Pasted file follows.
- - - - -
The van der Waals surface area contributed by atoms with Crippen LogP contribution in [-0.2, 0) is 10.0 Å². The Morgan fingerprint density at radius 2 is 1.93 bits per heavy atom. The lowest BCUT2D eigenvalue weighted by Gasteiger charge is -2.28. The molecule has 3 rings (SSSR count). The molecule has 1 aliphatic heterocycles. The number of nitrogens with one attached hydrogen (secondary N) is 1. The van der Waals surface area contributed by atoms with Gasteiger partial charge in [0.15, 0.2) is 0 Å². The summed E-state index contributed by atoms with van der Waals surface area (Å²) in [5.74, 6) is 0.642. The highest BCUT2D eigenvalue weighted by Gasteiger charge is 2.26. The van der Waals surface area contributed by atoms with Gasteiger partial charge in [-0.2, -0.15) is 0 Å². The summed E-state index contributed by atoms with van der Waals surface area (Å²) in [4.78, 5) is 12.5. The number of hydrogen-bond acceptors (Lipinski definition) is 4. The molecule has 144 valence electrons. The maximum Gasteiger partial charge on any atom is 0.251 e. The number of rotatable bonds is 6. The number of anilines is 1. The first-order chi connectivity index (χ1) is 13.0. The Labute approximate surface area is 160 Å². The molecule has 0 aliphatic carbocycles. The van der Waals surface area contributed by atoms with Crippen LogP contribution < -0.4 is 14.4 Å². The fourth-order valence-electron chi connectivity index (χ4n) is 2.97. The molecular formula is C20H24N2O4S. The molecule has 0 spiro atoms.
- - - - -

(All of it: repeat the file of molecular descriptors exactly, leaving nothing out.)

The van der Waals surface area contributed by atoms with Crippen LogP contribution in [-0.2, 0) is 10.0 Å². The Morgan fingerprint density at radius 2 is 1.93 bits per heavy atom. The lowest BCUT2D eigenvalue weighted by Gasteiger charge is -2.28. The molecule has 3 rings (SSSR count). The molecule has 1 aliphatic heterocycles. The number of nitrogens with one attached hydrogen (secondary N) is 1. The van der Waals surface area contributed by atoms with Gasteiger partial charge in [0.15, 0.2) is 0 Å². The summed E-state index contributed by atoms with van der Waals surface area (Å²) in [5.74, 6) is 0.642. The highest BCUT2D eigenvalue weighted by Gasteiger charge is 2.26. The van der Waals surface area contributed by atoms with Gasteiger partial charge in [-0.2, -0.15) is 0 Å². The summed E-state index contributed by atoms with van der Waals surface area (Å²) in [4.78, 5) is 12.5. The number of hydrogen-bond acceptors (Lipinski definition) is 4. The molecule has 144 valence electrons. The maximum Gasteiger partial charge on any atom is 0.251 e. The number of rotatable bonds is 6. The number of anilines is 1. The first-order chi connectivity index (χ1) is 13.0. The Labute approximate surface area is 160 Å². The molecule has 0 aliphatic carbocycles. The van der Waals surface area contributed by atoms with Crippen LogP contribution < -0.4 is 14.4 Å². The fourth-order valence-electron chi connectivity index (χ4n) is 2.97. The molecular formula is C20H24N2O4S. The molecule has 0 spiro atoms.